Swine Flu

In the Health section’s special report on swine flu last week, we posed some common questions to Andrew Pekosz, an associate professor of molecular microbiology and immunology at Johns Hopkins University’s Bloomberg School of Public Health in Baltimore. As readers submit further questions, he will continue to offer answers.
–Rachel Saslow

I got a swine flu vaccine in 1976. Am I protected from this strain?

No, you are not. The 1976 and 2009 H1N1 viruses are different, and the immune responses from the 1976 vaccine lasted only about a year.

What is the typical incubation period of swine flu?

This is difficult to estimate, but it appears that it takes one to three days for symptoms to develop after exposure to the virus. Remember that the most important thing is what you do after you feel the first symptoms: Stay home and limit your contact with people, practice good cough and sneeze hygiene (cough or sneeze into disposable tissues or your sleeve) and wash your hands and the surfaces you come in contact with frequently.

When will the vaccine be available?

As of now, it looks as though vaccination for high-risk groups will begin in mid- to late October. Once the high-risk groups have been immunized, vaccination of the general population will begin, most likely in November or early December. Announcements regarding when and where to get the vaccine will be made on a regular basis this fall, so pay close attention to your news sources for updated information.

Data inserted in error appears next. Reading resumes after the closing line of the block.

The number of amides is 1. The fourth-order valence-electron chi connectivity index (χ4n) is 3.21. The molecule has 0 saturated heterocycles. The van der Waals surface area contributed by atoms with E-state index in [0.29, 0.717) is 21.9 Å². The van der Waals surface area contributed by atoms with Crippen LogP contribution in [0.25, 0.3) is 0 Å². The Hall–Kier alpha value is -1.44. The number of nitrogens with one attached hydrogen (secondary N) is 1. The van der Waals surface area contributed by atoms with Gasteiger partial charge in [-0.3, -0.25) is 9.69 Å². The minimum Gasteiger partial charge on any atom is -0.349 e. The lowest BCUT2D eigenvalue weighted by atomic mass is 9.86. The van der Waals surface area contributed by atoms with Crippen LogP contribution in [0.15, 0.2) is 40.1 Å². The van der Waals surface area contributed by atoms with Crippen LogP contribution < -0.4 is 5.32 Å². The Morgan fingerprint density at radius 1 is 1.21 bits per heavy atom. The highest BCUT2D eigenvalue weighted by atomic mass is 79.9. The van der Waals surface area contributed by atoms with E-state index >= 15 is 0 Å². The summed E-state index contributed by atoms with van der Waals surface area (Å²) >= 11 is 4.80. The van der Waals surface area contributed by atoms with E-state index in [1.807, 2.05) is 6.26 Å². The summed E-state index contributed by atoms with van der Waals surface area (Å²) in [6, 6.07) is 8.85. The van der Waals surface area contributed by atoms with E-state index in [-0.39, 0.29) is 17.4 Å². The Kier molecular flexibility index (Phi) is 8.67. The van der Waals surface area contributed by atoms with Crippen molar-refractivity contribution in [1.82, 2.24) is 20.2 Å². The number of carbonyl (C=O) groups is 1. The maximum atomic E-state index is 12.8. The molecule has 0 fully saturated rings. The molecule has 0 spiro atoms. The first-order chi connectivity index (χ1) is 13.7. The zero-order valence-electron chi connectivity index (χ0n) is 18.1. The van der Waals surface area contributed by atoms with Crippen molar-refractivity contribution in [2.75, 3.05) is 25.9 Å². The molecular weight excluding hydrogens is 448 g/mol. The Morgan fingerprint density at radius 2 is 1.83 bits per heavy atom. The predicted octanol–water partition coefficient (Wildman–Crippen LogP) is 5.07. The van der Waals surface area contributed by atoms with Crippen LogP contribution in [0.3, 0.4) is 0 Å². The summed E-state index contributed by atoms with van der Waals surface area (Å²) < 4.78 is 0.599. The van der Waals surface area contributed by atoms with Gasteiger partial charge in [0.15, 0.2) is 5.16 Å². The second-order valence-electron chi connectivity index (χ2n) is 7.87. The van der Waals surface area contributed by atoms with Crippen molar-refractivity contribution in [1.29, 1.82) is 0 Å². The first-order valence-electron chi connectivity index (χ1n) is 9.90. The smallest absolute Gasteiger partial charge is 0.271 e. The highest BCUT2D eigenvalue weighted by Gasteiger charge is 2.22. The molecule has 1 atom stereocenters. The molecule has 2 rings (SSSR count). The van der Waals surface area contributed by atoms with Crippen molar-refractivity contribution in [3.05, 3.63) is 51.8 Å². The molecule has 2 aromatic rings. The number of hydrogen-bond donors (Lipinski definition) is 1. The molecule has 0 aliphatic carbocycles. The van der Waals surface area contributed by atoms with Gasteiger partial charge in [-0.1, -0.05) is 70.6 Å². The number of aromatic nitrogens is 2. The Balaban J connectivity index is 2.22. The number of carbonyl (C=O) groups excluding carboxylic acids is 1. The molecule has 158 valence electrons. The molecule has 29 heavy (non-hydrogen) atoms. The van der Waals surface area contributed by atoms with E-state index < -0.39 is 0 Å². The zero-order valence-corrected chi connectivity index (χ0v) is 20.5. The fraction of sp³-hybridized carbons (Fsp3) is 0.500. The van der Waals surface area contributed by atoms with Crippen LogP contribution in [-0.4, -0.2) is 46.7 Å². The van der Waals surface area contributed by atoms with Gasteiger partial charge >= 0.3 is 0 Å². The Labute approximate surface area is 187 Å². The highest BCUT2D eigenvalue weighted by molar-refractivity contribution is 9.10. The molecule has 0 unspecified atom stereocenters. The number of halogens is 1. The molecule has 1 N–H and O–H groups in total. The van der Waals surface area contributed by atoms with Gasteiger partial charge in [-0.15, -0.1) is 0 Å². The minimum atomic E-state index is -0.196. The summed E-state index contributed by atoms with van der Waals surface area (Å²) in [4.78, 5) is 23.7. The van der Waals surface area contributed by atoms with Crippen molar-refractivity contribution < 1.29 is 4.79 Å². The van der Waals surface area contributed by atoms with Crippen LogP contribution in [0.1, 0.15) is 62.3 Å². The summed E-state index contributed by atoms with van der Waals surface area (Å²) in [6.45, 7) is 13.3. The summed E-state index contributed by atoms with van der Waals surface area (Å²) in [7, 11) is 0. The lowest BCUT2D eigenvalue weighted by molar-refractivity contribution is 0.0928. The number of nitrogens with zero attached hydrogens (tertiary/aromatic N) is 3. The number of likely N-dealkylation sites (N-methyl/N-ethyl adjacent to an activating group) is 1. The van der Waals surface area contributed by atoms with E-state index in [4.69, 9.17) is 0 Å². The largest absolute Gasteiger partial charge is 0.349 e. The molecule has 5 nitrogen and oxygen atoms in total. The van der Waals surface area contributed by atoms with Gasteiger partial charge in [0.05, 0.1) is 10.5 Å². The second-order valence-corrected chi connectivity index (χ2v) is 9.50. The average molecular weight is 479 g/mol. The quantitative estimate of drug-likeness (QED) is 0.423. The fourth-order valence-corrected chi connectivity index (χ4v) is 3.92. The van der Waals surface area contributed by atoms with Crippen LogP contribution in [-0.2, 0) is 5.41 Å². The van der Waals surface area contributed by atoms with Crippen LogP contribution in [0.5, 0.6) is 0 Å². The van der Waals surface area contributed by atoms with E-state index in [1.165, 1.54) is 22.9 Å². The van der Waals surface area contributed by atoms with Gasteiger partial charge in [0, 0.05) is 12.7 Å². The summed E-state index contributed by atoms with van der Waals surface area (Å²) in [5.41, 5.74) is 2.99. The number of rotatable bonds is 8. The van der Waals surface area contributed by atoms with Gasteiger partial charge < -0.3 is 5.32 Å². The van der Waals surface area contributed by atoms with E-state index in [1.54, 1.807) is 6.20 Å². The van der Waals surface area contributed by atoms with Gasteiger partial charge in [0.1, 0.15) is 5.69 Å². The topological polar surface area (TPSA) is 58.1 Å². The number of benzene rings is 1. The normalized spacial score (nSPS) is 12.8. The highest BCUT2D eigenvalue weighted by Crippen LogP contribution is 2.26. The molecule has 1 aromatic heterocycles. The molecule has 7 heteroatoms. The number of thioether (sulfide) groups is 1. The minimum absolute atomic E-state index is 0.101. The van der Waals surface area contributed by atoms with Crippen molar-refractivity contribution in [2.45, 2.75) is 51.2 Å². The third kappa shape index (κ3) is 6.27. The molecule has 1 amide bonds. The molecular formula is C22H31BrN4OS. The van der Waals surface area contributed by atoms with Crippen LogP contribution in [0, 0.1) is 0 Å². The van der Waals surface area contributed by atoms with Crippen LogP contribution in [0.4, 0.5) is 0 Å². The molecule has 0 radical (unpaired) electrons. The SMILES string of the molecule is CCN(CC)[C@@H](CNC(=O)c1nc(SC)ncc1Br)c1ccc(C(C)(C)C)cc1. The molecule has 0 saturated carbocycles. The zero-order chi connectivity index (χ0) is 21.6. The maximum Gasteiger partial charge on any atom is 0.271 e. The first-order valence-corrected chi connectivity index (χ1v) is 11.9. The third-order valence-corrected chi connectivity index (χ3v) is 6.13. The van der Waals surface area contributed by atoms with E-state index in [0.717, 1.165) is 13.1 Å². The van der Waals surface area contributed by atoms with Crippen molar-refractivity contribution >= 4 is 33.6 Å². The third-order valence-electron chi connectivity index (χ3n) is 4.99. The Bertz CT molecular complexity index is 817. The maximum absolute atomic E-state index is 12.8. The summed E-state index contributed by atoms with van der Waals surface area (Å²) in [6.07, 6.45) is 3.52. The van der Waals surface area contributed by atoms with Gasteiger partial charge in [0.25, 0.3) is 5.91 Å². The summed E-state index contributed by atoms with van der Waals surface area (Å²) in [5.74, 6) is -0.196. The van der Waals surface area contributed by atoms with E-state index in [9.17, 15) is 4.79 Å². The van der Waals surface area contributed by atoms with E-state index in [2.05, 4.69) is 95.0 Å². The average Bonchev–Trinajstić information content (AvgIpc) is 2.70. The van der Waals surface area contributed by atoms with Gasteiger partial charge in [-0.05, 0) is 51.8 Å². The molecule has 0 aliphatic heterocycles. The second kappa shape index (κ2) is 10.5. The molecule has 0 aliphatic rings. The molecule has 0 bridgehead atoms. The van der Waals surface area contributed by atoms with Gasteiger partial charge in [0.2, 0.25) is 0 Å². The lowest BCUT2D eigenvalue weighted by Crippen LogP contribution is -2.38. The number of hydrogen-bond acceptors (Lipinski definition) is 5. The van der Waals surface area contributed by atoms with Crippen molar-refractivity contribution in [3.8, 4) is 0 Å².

Will the seasonal flu vaccine help protect me from H1N1?

The seasonal flu vaccine will not provide any significant protection against H1N1. However, we do expect to see some cases of seasonal influenza this year, and many of the high-risk populations for H1N1 vaccination (pregnant women, children, people with underlying medical conditions) as well as people over the age of 65 should get the seasonal vaccine in addition to the H1N1 vaccine.

My child has a severe egg allergy. Can he get the H1N1 vaccine?

All the influenza vaccines that will be administered this year consist of virus components generated from eggs, so if you have an egg allergy, you should not get either the seasonal flu vaccine or the H1N1 vaccine.

I’m 66 and in good health. Do I need the vaccine, and when should I get it?

As always, consult with your physician about specific medical advice. I would suggest you should get the seasonal flu vaccine, which is available now, since you are in one of the risk groups for getting severe disease from seasonal flu. Also, get the H1N1 vaccine when it becomes available to your age group, which will not be at the beginning of the vaccination campaign but probably in November or December.

additional info on the pandemic H1N1. article from The Washington Post.

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